In named entity recognition approach, the main tasks are [Bontcheva and Cunningham, 2011]:
• Named entity recognition: This task consists of identifying the names of named entities in texts and assigning concepts to them [Grishman and Sundheim, 1996].
• Co-reference resolution: This task deals with deciding if two terms in texts refer to the same entity by using the contextual information from texts and the knowledge from ontology.
• Relation extraction: This task deals with identifying relation between entities in texts.
The techniques for identifying named entities in texts are generally classified into two groups [Sarawagi, 2008, Bontcheva and Cunningham, 2011]:
• Rule-based systems (or pattern-based systems [Reeve and Han, 2005]).
• Machine-learning systems.
Rule-based systems are based on lexicons and handcrafted rules and/or an existing list of reference entity names for identifying named entities. In these systems, named entities are identified by matching texts with the rules and/or simply doing a search through the list of entity names. The rules are designed by language engineers. An example of such rules can be “[person], [oﬃce] of [organization]” for determining which person holds what oﬃce in what organization8. This rule can be used to recognize named entities of people, oﬃces, organizations from texts such as “Vuk Draskovic, leader of the Serbian Renewal Movement”. Some well-known rule-based systems for named entity recognition include FASTUS [Appelt et al., 1995], LaSIE [Gaizauskas et al., 1995] and LaSIE II [Humphreys et al., 1998], etc. FASTUS uses handcrafted regular expression rules to identify entity names; LaSIE and LaSIE II use lists of reference entity names and grammar rules. The advantages of rule-based systems are, they are eﬃcient for domains where there is a certain formalism in the construction of terminology and do not require training data. The disadvantages of these systems are, they require expertise in the knowledge about language and domain, which are expensive to create [Sarawagi, 2008,Bontcheva and Cunningham, 2011]. Moreover, it is diﬃcult to build a list of entity names that covers all the vocabularies of a domain of discourse. Therefore, they are expensive to maintain and not transferable across domains. Consequently, researchers have shifted the focus towards machine-learning based approaches since they are introduced.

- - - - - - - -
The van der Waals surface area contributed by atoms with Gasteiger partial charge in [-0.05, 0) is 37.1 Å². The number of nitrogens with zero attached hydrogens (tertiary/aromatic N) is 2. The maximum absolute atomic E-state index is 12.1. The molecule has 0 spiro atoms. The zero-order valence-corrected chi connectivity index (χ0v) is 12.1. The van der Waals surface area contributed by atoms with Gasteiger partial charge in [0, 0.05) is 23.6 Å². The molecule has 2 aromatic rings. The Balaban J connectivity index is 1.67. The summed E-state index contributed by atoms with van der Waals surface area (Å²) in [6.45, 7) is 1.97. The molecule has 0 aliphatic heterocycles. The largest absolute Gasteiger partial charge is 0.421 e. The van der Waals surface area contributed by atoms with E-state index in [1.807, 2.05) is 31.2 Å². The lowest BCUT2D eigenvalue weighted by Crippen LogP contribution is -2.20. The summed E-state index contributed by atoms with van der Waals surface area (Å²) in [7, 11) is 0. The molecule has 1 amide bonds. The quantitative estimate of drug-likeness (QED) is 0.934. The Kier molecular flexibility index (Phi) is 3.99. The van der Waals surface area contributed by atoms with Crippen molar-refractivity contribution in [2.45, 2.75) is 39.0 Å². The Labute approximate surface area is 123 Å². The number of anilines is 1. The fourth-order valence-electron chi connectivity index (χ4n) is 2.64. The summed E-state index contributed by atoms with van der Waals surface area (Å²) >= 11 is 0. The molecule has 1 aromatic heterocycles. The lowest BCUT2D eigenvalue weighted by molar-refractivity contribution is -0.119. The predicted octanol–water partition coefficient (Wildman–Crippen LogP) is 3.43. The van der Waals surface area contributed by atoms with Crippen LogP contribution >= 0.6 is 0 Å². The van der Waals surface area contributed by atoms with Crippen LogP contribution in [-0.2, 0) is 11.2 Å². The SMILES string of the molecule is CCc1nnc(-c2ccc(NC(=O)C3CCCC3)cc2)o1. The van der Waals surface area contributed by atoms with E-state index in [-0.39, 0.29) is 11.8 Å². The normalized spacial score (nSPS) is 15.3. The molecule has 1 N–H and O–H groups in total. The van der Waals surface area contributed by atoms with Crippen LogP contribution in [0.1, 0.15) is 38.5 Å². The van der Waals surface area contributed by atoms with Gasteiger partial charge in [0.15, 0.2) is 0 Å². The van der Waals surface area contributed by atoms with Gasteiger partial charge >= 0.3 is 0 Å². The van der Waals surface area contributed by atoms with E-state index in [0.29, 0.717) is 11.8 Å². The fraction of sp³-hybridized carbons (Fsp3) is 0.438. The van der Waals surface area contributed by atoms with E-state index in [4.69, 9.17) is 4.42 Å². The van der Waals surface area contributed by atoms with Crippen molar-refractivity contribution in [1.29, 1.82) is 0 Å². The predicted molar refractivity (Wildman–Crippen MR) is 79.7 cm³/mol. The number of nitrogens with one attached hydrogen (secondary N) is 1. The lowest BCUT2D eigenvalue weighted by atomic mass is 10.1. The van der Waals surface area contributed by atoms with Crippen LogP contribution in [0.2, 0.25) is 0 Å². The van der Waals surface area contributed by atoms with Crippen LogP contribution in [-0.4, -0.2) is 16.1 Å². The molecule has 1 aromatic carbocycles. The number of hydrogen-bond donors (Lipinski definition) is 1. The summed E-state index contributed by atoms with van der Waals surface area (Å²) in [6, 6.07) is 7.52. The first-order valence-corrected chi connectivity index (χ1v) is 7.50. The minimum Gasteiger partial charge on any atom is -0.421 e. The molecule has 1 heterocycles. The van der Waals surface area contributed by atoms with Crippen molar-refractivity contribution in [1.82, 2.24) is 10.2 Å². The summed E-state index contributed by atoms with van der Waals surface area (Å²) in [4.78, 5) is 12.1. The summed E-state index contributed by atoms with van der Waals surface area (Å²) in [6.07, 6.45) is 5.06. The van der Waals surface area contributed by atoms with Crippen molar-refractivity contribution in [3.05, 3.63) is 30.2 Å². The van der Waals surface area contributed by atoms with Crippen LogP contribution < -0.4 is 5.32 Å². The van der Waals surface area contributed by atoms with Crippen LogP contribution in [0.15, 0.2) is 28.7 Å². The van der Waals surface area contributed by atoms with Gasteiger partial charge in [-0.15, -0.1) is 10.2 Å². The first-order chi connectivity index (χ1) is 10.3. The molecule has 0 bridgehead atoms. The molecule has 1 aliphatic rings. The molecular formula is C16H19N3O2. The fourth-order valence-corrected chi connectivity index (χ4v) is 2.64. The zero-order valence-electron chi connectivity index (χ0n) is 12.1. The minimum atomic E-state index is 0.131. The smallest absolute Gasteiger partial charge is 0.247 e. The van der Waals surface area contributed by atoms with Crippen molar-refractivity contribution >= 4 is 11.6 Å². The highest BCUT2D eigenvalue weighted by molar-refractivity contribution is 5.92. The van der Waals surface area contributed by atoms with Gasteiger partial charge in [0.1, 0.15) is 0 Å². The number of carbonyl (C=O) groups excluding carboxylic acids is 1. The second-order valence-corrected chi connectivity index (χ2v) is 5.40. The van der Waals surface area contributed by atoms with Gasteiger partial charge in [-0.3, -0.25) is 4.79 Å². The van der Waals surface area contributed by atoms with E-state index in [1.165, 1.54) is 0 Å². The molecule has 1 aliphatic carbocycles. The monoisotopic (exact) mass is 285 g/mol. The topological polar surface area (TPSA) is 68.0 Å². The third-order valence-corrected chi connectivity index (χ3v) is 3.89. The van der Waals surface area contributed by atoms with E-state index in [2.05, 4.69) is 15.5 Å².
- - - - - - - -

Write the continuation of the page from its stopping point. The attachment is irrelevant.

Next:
In a comparison with rules-based systems, the advantage of machine-learning systems is, they automatically identify named entities. However, they require at least some annotated training data. Depend on the training data, the approaches of machine-learning systems can be further divided into three sub-groups: supervised, semi-supervised (or weakly supervised) and unsupervised methods [Nadeau and Sekine, 2007].